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Email marketing efforts have been increasing year on year as more and more brands understand the importance of sending emails to target customers. In fact, many businesses see their email subscription list as more important than social media followers because of the high return on investment (ROI) email subscribers can provide.

According to the Data and Marketing Association, around 91 per cent of businesses stated that email marketing was important, while social media totalled 83 per cent. 

Out of all the available channels, email delivers the highest ROI, bringing an average return of £42 for every £1 spent. No other channel comes close to this kind of ROI, making email marketing extremely popular. It’s a great way to communicate with your target audience and sending out personalised emails could keep them aware of your brand and even encourage them to visit your website or make an enquiry or purchase.

Written by Lauren Shaw
Marketing Manager

Published: 01/03/2021

What makes email marketing effective?

Besides the obvious benefit of increased ROI, what is it that makes email marketing so effective?

Well, email marketing is one of the only ways you can directly target your customers, choosing exactly who you want to share the newsletter with, and you fully own this list. Your social media followers can be taken away at any time, but your list of email subscribers is yours and you have full control over what you share with them and when, from news and information to promotions and discounts.

It also allows you to choose exactly what you want to achieve from your email. Perhaps you want to bring more visitors to the site, maybe even to a certain page, such as a blog or information page. Instead, you might want to promote a certain product or a range of products, or you could even use email marketing to increase your social media following. There are so many options available and this flexibility is what makes it such a good tactic. Whatever you do with email marketing, you should make sure that you have a goal in mind. This will help to make your emails more targeted, instead of just sending them randomly and hoping that your goals will be achieved. A/B testing can be used to determine what is and isn’t working. 

Finally, you can choose exactly who you want to target. Social media works using algorithms, and these are what determine who to show your posts to. When you publish something like an Instagram post, all of your followers have the potential to see it, but the algorithm will only show it to a small percentage of followers – the social media platform is in control. But when you send an email message, you are in control of who to send it to, perhaps based on what they’ve previously bought, where they live, their gender and more. It’s much more personal than sending out a post to all your social media followers.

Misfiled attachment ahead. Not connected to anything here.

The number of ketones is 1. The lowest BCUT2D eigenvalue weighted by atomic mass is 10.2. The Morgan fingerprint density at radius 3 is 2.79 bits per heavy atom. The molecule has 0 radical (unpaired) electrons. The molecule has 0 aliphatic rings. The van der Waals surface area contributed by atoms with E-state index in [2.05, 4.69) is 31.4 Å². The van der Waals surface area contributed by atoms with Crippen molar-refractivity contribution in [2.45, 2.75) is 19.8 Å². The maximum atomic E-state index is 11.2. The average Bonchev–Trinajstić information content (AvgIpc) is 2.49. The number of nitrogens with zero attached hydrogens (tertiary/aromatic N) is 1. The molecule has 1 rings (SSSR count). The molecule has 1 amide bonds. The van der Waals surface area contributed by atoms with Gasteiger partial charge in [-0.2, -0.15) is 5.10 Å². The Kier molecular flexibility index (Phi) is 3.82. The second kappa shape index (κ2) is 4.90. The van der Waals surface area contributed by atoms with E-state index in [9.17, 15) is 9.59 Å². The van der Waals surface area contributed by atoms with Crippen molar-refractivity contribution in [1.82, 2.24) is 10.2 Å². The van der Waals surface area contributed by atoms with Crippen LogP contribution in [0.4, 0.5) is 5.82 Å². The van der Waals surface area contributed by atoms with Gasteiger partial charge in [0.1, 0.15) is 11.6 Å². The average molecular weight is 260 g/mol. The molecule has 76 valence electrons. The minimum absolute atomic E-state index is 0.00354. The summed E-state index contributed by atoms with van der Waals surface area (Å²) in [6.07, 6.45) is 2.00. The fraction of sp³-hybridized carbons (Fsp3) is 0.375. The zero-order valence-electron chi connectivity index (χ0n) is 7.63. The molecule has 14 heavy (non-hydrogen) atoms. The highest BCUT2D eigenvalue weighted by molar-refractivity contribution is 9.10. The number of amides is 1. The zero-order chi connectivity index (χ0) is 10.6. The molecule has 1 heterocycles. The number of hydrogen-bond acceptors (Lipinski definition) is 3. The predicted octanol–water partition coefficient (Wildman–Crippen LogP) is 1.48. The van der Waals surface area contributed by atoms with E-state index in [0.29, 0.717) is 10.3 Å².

The more personal, the better. In fact, your marketing emails can be addressed directly to the person if you have their first name and emails with subject lines that contain the person’s name are 26 per cent more likely to be opened. 

 

How to build an email list for marketing

Now that we’ve revealed the numerous benefits of having an email list, it’s time to start building one. Beginning from scratch can be daunting, but it shouldn’t take long for the number of subscribers to pick up.

 

Offer something in exchange

People don’t often want to subscribe to an email list for no reason at all, so it’s a good idea to give them a reason. It could be a one-time discount of 10 or 15 per cent, for example, or a guide or document that may be useful to them. The latter is most effective on an informative page, such as a blog post. For instance, if your site has an article around how to increase conversions, you may wish to add a pop-up to the page that encourages the reader to download a more specific step-by-step guide to increasing conversions. You know that this guide will be really relevant to them and the additional information could be what’s needed to encourage them to enter their email address.